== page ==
With so many great financial literacy projects competing for funding, how do we differentiate between the expressions of interest we received? Here, we outline some of the factors that helped some organisations stand out in 2015.
The solution not the problem
Most applications we received were strong in outlining a problem in financial literacy (ie a community need). However, some applications were stronger in outlining a convincing plan to solve the problem and have a lasting impact on their target audience.
As part of the project description, we ask about the distribution plan. This is a major factor in selecting projects to progress to the next stage.
- FLA is keen for any project (large or small) to benefit the largest number of people possible. Projects need a clear idea of how to achieve this, not just a hope. Some projects target a small group where intensive interaction is necessary, so we understand these will only reach a modest number of people.
- It is not easy to get people engaged in educational programs about financial issues. It is one thing to announce a workshop; the difficult part is often getting people to come and be engaged. Stronger applications gave more reason for confidence that they could solve this problem.
Evidence and stages in development
This year we communicated more strongly that we were interested in seeing projects based on firm evidence of ‘what works’. We saw an increased number of applications that understood the typical stages in building an evidence-base within a project:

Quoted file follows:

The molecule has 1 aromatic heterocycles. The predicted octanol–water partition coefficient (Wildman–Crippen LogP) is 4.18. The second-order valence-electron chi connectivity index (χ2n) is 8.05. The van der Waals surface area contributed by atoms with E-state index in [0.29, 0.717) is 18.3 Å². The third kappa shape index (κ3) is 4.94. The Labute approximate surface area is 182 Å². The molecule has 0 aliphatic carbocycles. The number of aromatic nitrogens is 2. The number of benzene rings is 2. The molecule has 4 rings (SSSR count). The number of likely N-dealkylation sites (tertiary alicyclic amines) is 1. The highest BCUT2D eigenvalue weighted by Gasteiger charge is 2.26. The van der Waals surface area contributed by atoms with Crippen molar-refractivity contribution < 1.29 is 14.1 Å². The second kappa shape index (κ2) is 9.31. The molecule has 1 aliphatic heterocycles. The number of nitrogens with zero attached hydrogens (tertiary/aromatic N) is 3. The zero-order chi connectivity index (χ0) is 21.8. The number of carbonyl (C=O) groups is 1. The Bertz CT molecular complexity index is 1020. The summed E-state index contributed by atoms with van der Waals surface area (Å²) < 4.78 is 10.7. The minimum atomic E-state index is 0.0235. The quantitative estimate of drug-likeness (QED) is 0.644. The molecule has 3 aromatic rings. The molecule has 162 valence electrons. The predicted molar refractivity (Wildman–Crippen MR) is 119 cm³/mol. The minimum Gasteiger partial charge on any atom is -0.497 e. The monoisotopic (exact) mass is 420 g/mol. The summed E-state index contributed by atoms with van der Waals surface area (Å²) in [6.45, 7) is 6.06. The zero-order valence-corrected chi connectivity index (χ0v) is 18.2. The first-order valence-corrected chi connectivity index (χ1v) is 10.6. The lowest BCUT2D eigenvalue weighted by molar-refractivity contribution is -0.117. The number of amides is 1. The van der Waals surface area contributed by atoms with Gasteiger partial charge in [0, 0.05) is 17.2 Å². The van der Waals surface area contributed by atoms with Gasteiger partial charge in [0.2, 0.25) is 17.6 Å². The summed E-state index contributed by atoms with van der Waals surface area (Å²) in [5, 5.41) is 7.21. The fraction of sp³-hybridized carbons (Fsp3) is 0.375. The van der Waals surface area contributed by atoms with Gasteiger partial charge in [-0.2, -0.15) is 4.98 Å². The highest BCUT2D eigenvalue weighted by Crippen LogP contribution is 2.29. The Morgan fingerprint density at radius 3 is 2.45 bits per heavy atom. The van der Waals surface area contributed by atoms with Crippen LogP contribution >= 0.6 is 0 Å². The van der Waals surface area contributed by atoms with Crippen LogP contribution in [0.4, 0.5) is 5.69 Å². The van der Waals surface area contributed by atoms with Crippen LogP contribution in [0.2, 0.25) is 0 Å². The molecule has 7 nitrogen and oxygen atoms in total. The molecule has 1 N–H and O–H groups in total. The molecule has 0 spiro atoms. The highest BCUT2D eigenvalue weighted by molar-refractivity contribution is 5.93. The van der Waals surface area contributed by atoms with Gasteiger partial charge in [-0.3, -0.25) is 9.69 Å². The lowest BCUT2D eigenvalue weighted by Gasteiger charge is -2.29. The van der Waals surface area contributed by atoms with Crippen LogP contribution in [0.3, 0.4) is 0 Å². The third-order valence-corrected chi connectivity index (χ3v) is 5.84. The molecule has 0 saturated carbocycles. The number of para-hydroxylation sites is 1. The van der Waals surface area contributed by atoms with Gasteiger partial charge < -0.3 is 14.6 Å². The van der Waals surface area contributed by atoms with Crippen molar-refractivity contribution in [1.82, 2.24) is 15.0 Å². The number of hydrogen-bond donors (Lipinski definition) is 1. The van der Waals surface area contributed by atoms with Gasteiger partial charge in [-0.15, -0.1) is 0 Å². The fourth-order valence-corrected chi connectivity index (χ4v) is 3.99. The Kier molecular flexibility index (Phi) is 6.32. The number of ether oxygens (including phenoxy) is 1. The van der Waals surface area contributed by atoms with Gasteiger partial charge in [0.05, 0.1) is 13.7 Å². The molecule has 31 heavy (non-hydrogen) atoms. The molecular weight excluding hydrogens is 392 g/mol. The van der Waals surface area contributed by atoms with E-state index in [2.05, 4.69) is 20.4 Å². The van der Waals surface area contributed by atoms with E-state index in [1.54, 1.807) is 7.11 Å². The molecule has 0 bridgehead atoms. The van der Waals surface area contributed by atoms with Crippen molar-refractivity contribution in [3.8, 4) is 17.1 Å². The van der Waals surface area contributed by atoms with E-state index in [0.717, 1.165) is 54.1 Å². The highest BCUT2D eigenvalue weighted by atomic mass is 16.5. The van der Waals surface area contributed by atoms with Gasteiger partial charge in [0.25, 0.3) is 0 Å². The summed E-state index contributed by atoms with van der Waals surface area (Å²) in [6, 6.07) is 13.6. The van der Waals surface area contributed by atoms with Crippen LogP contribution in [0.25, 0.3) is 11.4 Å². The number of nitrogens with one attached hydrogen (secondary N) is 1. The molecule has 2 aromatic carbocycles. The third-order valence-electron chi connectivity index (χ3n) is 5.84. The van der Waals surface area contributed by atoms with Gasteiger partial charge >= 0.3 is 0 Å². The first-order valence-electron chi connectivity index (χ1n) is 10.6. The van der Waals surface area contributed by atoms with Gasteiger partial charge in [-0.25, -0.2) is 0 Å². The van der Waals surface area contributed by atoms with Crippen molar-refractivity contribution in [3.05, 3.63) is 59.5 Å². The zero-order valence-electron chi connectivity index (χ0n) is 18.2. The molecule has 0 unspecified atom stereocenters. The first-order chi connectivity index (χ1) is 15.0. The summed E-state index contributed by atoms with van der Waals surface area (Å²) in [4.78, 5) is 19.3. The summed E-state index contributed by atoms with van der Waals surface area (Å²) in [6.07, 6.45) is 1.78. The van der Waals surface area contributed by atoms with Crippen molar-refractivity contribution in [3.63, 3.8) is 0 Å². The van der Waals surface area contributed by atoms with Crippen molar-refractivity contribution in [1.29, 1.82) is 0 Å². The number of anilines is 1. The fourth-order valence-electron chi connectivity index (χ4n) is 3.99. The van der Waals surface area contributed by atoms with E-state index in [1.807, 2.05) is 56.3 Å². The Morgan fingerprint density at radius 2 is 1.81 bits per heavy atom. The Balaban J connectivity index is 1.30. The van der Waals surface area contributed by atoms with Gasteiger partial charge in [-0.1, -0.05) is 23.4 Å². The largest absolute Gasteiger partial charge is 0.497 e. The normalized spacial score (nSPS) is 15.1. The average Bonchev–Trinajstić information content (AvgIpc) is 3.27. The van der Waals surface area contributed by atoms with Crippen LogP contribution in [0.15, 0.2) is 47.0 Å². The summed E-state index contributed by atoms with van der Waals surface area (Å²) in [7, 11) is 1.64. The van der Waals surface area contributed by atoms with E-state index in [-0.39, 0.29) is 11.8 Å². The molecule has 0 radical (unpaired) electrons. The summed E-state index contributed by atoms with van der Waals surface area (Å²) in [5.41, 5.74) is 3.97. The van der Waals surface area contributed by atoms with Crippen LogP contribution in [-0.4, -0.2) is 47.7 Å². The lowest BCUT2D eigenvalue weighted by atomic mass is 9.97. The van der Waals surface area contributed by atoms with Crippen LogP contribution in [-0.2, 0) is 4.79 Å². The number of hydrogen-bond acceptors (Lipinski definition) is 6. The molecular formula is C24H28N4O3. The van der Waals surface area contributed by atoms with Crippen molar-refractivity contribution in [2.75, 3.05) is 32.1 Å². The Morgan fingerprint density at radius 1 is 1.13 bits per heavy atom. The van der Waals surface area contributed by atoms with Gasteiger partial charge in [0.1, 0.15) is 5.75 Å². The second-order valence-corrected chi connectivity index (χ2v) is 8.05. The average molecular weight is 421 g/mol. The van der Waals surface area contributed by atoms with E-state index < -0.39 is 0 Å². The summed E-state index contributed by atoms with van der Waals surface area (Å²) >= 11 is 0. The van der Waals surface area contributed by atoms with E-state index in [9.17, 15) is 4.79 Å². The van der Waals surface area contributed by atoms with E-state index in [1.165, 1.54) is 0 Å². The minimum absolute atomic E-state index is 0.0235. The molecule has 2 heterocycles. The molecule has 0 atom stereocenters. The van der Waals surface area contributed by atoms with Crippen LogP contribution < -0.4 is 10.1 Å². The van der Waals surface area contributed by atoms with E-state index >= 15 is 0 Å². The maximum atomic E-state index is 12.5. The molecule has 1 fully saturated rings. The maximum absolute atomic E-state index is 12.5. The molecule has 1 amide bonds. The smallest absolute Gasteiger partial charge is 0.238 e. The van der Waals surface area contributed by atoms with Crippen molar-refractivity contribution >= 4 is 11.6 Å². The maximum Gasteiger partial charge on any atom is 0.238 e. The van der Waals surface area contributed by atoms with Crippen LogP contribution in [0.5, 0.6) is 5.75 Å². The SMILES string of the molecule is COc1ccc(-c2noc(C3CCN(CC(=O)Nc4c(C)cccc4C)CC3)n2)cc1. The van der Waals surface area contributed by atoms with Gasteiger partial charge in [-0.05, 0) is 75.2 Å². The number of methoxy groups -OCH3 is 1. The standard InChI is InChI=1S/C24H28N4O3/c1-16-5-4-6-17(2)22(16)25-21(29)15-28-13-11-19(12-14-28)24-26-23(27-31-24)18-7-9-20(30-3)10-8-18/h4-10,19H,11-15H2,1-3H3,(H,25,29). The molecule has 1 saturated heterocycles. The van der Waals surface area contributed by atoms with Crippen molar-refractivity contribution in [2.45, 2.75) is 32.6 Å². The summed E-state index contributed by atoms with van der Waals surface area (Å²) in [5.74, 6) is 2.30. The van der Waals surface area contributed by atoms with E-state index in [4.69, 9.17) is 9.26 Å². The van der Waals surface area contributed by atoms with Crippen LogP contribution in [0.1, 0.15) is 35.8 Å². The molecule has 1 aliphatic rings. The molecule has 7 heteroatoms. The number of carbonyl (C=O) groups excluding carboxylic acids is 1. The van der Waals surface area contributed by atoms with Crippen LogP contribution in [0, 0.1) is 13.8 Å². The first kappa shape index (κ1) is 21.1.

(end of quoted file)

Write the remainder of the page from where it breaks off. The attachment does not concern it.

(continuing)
- Research and scoping stage
- Pilot stage with evaluation
- Demonstration stage, testing the model to a wider range of scenarios
- Large scale roll-out
FLA would prefer to fund a pilot stage, and then consider funding for a wider roll-out if there is firm evidence of success. FLA has invited full applications for a number of pilot projects that are well researched, incorporate evaluation, and show promise of wider impact over the long term. On some projects FLA may be suggesting a slightly higher budget in order to properly fund evaluation.
Proposals were not successful if they wanted to do a large-scale rollout before the model had been piloted and proved successful.
Addressing a gap
A number of applications proposed developing new education resources (programs, publications, websites, videos), without showing there was a gap that needed to be filled. In some cases people had not checked for existing resources. Stronger applications had looked at existing education resources, and explained why they thought there was a gap. FLA is keen to avoid duplication of effort, and will only fund projects where there is clearly a gap.
Applicants did well in setting out actual and proposed partnerships. This gave a sense of buy-in, and confidence that they could draw on a range of experience. We recognize that a successful project often requires skill in several different disciplines. Partnerships are one way to address this. Partnerships were often important in improving distribution; ensuring the education program reaches as many people as possible.
Proposals with a strong wider benefit or a longer-term benefit rank more highly. Most commonly, the wider benefit was the lessons to be learned from a pilot project with a strong evaluation component. If the project succeeds, it will provide an evidence base and inspiration for other organisations to do similar projects.
Amongst the projects that were invited to submit a full application, there were no projects that only have a local impact, with no potential for wider benefits. In a competitive process, projects with wider potential benefit generally ranked higher.